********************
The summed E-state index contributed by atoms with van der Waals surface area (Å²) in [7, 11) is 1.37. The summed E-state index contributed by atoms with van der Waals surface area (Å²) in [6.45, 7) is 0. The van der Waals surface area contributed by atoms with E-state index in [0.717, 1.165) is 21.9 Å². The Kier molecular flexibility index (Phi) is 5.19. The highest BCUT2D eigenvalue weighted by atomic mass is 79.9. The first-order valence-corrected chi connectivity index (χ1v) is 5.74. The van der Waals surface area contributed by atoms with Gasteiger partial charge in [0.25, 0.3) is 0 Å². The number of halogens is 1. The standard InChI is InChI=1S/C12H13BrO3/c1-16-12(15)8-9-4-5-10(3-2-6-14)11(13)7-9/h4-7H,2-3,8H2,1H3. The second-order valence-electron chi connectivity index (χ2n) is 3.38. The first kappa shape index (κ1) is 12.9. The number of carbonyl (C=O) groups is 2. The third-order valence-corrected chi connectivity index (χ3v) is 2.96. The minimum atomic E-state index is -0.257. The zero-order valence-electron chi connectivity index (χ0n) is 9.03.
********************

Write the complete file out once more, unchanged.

The summed E-state index contributed by atoms with van der Waals surface area (Å²) in [7, 11) is 1.37. The summed E-state index contributed by atoms with van der Waals surface area (Å²) in [6.45, 7) is 0. The van der Waals surface area contributed by atoms with E-state index in [0.717, 1.165) is 21.9 Å². The Kier molecular flexibility index (Phi) is 5.19. The highest BCUT2D eigenvalue weighted by atomic mass is 79.9. The first-order valence-corrected chi connectivity index (χ1v) is 5.74. The van der Waals surface area contributed by atoms with Gasteiger partial charge in [0.25, 0.3) is 0 Å². The number of halogens is 1. The standard InChI is InChI=1S/C12H13BrO3/c1-16-12(15)8-9-4-5-10(3-2-6-14)11(13)7-9/h4-7H,2-3,8H2,1H3. The second-order valence-electron chi connectivity index (χ2n) is 3.38. The first kappa shape index (κ1) is 12.9. The number of carbonyl (C=O) groups is 2. The third-order valence-corrected chi connectivity index (χ3v) is 2.96. The minimum atomic E-state index is -0.257. The zero-order valence-electron chi connectivity index (χ0n) is 9.03.